One of the most confusing factors I found joining previous organizations I worked in was lack of information on vision and strategies. I don't say that they don't exist, but if they don't flow out to the new and old members it causes a sort of confusion and clarity issues from a futuristic perspective. A sight of vision from various teams needs to be given to the boot camp members.. like Product Development road map, Technology road map, Services road map, company vision, local office vision. All of this helps the members to accommodate and build expectations accordingly.

4. Deep dive
Well nothing is more easier than getting a developer look at the code and start fixing bugs. The initial days of the boot camp should be architecture and code walk through to the boot camp members by Sr. Tech architects of the team and the process should involve them to do bug fixing right from development to release of what they have fixed. There is nothing more motivating than to see how your bug fix has made to the production and is helping a few customers on the product even before you get into the mainstream development.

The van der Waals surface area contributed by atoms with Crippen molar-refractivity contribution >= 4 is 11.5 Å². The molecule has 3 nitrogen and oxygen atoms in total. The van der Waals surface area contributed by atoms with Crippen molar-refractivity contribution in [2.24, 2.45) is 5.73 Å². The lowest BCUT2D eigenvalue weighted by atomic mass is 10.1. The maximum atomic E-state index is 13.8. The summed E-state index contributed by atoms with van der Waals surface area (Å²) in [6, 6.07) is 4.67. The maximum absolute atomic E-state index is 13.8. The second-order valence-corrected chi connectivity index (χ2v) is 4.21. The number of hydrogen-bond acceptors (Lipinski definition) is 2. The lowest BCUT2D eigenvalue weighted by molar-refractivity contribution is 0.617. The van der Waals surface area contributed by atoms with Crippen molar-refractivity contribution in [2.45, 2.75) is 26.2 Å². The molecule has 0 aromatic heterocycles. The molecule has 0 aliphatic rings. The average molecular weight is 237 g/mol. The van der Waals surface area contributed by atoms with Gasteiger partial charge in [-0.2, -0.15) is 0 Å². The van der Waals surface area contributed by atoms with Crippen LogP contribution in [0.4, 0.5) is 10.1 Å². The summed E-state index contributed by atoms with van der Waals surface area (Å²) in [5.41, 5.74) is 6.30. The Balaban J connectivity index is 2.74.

6. Mentor
A new joiner needs to know who is mentoring him. A designated member needs to be definitely a key old member of the team who can help the new joiner get booted sooner and with less issues.

Apart from that there are many things the boot camp can contain, those few I found always helpful are listed down:

1. Get the new joiners trained by only senior members of the team. They are in a state to answer queries and they can guide well.

2. A view of infrastructure, tools , product and production environment should be done both by theory and action.

3. Get them assignments that can let them see how they impact the product even before they get to work in the mainstream teams.

4. Introduce them in steps to the entire organization fraternity, so that they can approach who they need to.